Wednesday, January 19

National pension reform: it’s about everyone’s future


The Green Paper on Comprehensive Social Security and Retirement Reforms, which was published and almost immediately withdrawn last month by the Department of Social Development, drew a storm of criticism from economists and some politicians. But the suggested measures deserve attention, considering the mess that is South Africa’s current pension system. This is the first in a series of GroundUp articles on the subject.

Jane * is 66 years old. He worked formally for more than 35 years, earned R13,000 per month at the end of his career, and contributed to a pension fund. She is now retired and does not have a pension.

His story is common.

Alex van den Heever of the Wits School of Governance says the government does not track the number of people who are left without benefits upon or shortly after retirement. But the median income of those who retire is a small fraction of what they earned while working.

According to a 2020 report from BankservAfricaAround 350,000 people like Jane over 60 do not earn income directly, from the government, from work or from a pension. According to the Green Book itself, “About 1 million seniors are excluded from existing state benefits.”

Jane had no income for nine years while raising her four children. After divorcing when she was 40, she worked five days a week for 12 years at a large company that provided her with a defined contribution retirement fund and one day a week as a freelancer.

At 56, Jane cashed in her retirement fund as much as she could to pay off the debts she had accumulated from raising children. By law, what was left had to be turned into an annuity, which means that she would have received R250 per month of this upon retirement. But at 65, when she was fired by the Covid-19 pandemic outbreak, she cashed in the small annuity.

Her final net income was R13,000. If she only supported herself while working, she would be in the top 3% income earners in South Africa.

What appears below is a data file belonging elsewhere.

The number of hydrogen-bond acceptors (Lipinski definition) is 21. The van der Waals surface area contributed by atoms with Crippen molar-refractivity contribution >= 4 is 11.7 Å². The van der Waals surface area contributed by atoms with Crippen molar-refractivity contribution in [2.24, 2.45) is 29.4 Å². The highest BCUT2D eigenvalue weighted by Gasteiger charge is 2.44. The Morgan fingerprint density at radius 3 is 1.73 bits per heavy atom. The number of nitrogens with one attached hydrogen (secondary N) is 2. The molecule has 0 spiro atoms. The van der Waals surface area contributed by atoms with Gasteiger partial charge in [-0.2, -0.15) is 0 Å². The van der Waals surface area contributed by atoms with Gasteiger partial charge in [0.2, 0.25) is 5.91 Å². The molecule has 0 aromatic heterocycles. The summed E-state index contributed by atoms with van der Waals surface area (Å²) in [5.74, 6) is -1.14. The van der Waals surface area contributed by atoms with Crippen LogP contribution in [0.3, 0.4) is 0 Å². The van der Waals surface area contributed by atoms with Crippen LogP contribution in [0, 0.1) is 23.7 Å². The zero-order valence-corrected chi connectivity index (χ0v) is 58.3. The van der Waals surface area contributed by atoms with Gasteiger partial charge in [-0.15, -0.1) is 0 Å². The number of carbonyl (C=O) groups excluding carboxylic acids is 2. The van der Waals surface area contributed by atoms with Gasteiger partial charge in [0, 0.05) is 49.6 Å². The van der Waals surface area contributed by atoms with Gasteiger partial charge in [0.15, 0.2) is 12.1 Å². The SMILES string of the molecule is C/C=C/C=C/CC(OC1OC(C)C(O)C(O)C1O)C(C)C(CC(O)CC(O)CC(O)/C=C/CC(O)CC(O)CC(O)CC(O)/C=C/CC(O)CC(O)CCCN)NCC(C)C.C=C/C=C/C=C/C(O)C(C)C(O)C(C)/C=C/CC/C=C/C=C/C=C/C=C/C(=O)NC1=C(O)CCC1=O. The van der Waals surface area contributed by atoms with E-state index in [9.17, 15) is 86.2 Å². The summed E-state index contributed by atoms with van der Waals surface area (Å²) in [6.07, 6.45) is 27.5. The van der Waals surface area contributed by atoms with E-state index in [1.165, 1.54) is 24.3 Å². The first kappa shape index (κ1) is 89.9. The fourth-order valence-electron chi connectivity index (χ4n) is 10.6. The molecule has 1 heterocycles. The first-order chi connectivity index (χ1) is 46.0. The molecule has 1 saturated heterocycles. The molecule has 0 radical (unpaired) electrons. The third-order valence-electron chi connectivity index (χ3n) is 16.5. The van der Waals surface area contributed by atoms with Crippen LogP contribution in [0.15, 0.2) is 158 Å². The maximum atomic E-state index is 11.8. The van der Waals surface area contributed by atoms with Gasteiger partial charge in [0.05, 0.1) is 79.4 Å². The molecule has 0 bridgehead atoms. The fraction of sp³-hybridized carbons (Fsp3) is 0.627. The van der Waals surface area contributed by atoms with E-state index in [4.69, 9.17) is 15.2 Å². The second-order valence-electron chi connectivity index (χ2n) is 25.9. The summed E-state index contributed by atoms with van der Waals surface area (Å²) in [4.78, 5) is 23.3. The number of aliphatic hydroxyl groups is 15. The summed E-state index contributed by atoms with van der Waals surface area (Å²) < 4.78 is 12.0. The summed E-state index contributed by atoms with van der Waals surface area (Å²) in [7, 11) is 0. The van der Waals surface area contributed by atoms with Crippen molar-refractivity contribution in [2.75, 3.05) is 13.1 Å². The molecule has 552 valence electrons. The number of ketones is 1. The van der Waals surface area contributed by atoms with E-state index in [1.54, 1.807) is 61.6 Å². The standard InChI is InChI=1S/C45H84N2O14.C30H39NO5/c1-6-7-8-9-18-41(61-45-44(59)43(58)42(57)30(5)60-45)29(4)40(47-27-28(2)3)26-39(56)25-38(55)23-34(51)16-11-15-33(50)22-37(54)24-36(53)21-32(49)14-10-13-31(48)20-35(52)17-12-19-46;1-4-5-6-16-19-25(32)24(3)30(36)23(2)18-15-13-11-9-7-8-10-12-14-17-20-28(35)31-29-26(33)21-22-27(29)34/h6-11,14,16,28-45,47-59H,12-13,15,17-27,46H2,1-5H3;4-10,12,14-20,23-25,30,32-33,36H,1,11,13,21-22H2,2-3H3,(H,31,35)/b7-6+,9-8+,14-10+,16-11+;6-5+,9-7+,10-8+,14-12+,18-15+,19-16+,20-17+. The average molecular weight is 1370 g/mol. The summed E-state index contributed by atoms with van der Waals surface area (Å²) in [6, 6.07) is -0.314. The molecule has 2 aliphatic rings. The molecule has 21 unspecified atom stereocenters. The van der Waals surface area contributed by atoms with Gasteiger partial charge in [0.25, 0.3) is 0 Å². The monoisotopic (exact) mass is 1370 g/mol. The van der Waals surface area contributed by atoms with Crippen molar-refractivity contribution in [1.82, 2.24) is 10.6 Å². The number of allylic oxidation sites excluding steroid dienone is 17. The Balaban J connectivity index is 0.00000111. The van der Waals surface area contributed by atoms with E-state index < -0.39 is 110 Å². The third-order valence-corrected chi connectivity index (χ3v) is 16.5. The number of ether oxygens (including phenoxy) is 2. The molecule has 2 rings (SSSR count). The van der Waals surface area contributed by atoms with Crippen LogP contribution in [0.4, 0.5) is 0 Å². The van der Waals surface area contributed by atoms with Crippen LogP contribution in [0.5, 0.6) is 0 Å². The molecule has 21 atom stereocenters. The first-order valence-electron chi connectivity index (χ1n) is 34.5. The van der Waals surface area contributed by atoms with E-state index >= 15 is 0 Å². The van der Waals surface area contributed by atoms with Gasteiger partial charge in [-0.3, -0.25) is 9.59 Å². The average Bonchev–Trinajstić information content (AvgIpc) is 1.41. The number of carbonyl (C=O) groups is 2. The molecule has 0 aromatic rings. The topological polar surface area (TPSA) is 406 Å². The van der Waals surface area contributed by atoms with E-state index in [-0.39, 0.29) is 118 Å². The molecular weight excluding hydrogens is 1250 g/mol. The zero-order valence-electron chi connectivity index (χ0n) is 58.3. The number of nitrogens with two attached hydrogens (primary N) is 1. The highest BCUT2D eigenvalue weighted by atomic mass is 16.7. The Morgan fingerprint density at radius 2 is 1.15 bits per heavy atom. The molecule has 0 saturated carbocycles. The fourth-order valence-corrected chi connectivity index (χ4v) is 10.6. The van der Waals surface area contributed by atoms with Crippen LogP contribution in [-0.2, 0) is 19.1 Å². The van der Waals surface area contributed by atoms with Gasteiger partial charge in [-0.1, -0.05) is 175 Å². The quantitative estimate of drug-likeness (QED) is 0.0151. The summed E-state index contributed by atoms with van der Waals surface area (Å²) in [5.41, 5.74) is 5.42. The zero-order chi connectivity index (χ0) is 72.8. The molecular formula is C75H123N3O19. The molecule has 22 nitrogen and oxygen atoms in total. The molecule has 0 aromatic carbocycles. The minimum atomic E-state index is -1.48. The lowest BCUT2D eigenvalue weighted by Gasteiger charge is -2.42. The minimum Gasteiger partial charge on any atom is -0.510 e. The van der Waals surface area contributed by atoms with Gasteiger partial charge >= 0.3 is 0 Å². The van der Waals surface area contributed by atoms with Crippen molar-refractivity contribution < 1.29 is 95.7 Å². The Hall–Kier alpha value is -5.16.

However, retired she has no income. Because she owns her flat, she is not entitled to the elder grant. She is dependent on her adult children.

Measures in the controversial Green Paper on Comprehensive Social Security and Retirement Reforms published and then quickly withdrawn by the Department of Social Development would dramatically change things for Jane and millions of people like her, and also for the 3.8 million people They depend on the grant of the elderly person.

These proposals have been almost two decades in the making, since the publication of the Taylor Committee’s report on a social security system for South Africa in 2002.

The Green Paper proposes the creation of a National Social Security Fund (NSSF), to which all workers earning more than R1 667 per month should contribute. The new fund would provide retirement, survivor, disability and unemployment benefits, bringing all of these together under one roof.

Each month, all employers and employees would initially contribute 8-12% of earnings up to a cap.

People earning less than R20,000 per year would not be expected to contribute to the fund, and those earning more than R276,000 per year (R23,000 per month) would not contribute income above that level.

Those currently contributing to a private scheme would move to the NSSF. If they earn more than the maximum limit, they could choose to send more retirement contributions to an NSSF default fund, an occupational fund, or the private pension fund of their choice.

Those who currently do not pay into retirement funds and who qualify would now be contributing to their own retirement and would be guaranteed a pension, if they survived that long. And if they died before age 65, the fund would provide a payment to their family, including a flat fee for funeral expenses.